"Getting to Know: Dr. Patricia Lott"

Getting to Know: Dr. Patricia Lott

Dr. Patricia Lott is one of the Woodrow Wilson Foundation’s 32 Career Enhancement Fellows for 2019-20. She talks to Ursinus Magazine about digital history and more.

An assistant professor of African American and Africana Studies, American Studies, and English, Lott is one of the Woodrow Wilson Foundation’s 32 Career Enhancement Fellows for 2019-20 and is working on a digital history project that examines race and equity at Ursinus. At the conclusion of the fall 2019 semester, she will unveil the digital project during a special campuswide event in celebration of the college’s sesquicentennial anniversary. She is also working on a book project about memory and slavery in the North.


If you could interview one person from history, who would it be and why?

The very first person who comes to mind is Harriet Wilson. She was a woman of African descent who was bound in New Hampshire. In 1859, she wrote a narrative called Our Nig, which is a fictionalized account of her experience. I first read it as an undergrad. I write about her and I think about her a lot. I have a lot of conversations with her in my head. After she was released, she went on to sell her own hair products—this was the 19th century—and she became a prominent Spiritualist. I’d like to talk to her about her experiences being bound, and her life as an entrepreneur. Her story has had such a profound impact on me.

You’re creating a digital archive of the history of race and equity at Ursinus. What have you learned through your research that surprised you, or that you found most interesting?

As early as the 1870s or 1880s, the Ursinus community was surveyed on whether or not Ursinus should admit black students to the school. The students voted yes in the majority. Also, Ursinus began admitting African American male students in the 1950s, but then there’s this big question here in the 1970s on whether or not we should admit black women. That’s something that I’m still curious about. Why was there a gender gap and what accounted for it?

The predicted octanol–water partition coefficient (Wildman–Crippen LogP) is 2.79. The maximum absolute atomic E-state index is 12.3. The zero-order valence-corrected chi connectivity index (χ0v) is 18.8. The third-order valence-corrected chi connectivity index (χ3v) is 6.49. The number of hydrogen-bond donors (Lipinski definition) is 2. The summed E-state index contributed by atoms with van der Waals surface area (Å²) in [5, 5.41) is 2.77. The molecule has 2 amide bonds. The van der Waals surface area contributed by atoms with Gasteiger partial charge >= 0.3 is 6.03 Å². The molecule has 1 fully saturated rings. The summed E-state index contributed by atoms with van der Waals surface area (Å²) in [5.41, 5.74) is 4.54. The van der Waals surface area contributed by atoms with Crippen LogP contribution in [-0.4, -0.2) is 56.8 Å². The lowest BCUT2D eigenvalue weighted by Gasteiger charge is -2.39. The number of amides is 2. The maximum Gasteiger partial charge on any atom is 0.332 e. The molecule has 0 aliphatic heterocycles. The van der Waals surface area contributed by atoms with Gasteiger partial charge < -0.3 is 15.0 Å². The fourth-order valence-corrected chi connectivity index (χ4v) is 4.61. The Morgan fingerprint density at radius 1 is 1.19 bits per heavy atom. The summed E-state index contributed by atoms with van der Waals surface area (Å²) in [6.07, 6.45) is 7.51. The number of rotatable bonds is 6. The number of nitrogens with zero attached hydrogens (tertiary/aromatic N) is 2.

I’m also interested in learning more about what happens after black women were admitted to the college and how it changed the dynamics of campus life here.

Why is it important to create a digital archive of history?

Archives and repositories hold traces of the past. When you digitize materials like that, you can make them available to a broader audience. It will be important to share this research so that not only current students can see it, but so that it has a broad reach for alumni, former faculty and staff, the local community and beyond. It’s Ursinus history and we want to put Ursinus on the digital map, so to speak, and get more people engaged in conversations about our history as it relates to contemporary issues.

What’s on your summer reading list?

It’s an Afrofuturist book by Rivers Solomon called An Unkindness of Ghosts. We talk in my classes about futurity and technology and race and gender. This book features characters who are transgender and nonbinary, which I haven’t seen as much in Afrofuturism before, so I was really drawn to it. I’m a few chapters in and I’d like to include it in one of my classes.

You taught a course about Afrofuturism, which is a major theme in Marvel’s Black Panther comic books and movies—and you even took the class to see the movie. In Black Panther, Wakandans use the fictional element vibranium to power their technology. What would you use it for?

Well, I am a professor, so I’d love to invent technology that could grade papers for me! 

Patricia Lott